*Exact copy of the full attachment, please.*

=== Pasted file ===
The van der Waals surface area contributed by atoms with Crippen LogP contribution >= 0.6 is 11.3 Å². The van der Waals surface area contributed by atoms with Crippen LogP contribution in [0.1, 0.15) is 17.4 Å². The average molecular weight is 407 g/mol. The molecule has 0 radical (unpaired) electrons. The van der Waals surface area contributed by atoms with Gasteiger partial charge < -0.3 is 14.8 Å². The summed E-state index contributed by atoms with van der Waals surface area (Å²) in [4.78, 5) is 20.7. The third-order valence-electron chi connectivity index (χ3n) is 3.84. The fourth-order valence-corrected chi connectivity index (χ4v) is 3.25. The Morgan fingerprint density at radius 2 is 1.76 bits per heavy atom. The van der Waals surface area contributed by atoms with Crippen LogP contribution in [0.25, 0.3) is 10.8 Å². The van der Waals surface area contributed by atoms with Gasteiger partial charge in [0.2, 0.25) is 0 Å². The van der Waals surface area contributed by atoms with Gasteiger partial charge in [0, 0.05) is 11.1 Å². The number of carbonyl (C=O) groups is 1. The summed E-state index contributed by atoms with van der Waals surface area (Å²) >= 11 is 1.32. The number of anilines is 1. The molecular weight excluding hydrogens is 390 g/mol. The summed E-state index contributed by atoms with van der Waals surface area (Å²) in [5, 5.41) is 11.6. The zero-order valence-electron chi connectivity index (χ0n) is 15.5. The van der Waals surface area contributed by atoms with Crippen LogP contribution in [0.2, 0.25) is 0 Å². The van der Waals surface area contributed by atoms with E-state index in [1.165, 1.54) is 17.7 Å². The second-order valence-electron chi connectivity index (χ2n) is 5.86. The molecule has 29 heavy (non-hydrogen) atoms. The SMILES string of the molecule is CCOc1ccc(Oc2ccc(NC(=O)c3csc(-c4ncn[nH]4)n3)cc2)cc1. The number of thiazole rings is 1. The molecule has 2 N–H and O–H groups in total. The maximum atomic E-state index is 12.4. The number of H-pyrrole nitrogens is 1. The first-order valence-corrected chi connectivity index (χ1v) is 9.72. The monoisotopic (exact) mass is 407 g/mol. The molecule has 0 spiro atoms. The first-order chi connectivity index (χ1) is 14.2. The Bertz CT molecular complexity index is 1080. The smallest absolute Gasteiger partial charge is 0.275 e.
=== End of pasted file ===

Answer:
The van der Waals surface area contributed by atoms with Crippen LogP contribution >= 0.6 is 11.3 Å². The van der Waals surface area contributed by atoms with Crippen LogP contribution in [0.1, 0.15) is 17.4 Å². The average molecular weight is 407 g/mol. The molecule has 0 radical (unpaired) electrons. The van der Waals surface area contributed by atoms with Gasteiger partial charge < -0.3 is 14.8 Å². The summed E-state index contributed by atoms with van der Waals surface area (Å²) in [4.78, 5) is 20.7. The third-order valence-electron chi connectivity index (χ3n) is 3.84. The fourth-order valence-corrected chi connectivity index (χ4v) is 3.25. The Morgan fingerprint density at radius 2 is 1.76 bits per heavy atom. The van der Waals surface area contributed by atoms with Crippen LogP contribution in [0.25, 0.3) is 10.8 Å². The van der Waals surface area contributed by atoms with Gasteiger partial charge in [0.2, 0.25) is 0 Å². The van der Waals surface area contributed by atoms with Gasteiger partial charge in [0, 0.05) is 11.1 Å². The number of carbonyl (C=O) groups is 1. The summed E-state index contributed by atoms with van der Waals surface area (Å²) >= 11 is 1.32. The number of anilines is 1. The molecular weight excluding hydrogens is 390 g/mol. The summed E-state index contributed by atoms with van der Waals surface area (Å²) in [5, 5.41) is 11.6. The zero-order valence-electron chi connectivity index (χ0n) is 15.5. The van der Waals surface area contributed by atoms with Crippen LogP contribution in [0.2, 0.25) is 0 Å². The van der Waals surface area contributed by atoms with E-state index in [1.165, 1.54) is 17.7 Å². The second-order valence-electron chi connectivity index (χ2n) is 5.86. The molecule has 29 heavy (non-hydrogen) atoms. The SMILES string of the molecule is CCOc1ccc(Oc2ccc(NC(=O)c3csc(-c4ncn[nH]4)n3)cc2)cc1. The number of thiazole rings is 1. The molecule has 2 N–H and O–H groups in total. The maximum atomic E-state index is 12.4. The number of H-pyrrole nitrogens is 1. The first-order valence-corrected chi connectivity index (χ1v) is 9.72. The monoisotopic (exact) mass is 407 g/mol. The molecule has 0 spiro atoms. The first-order chi connectivity index (χ1) is 14.2. The Bertz CT molecular complexity index is 1080. The smallest absolute Gasteiger partial charge is 0.275 e.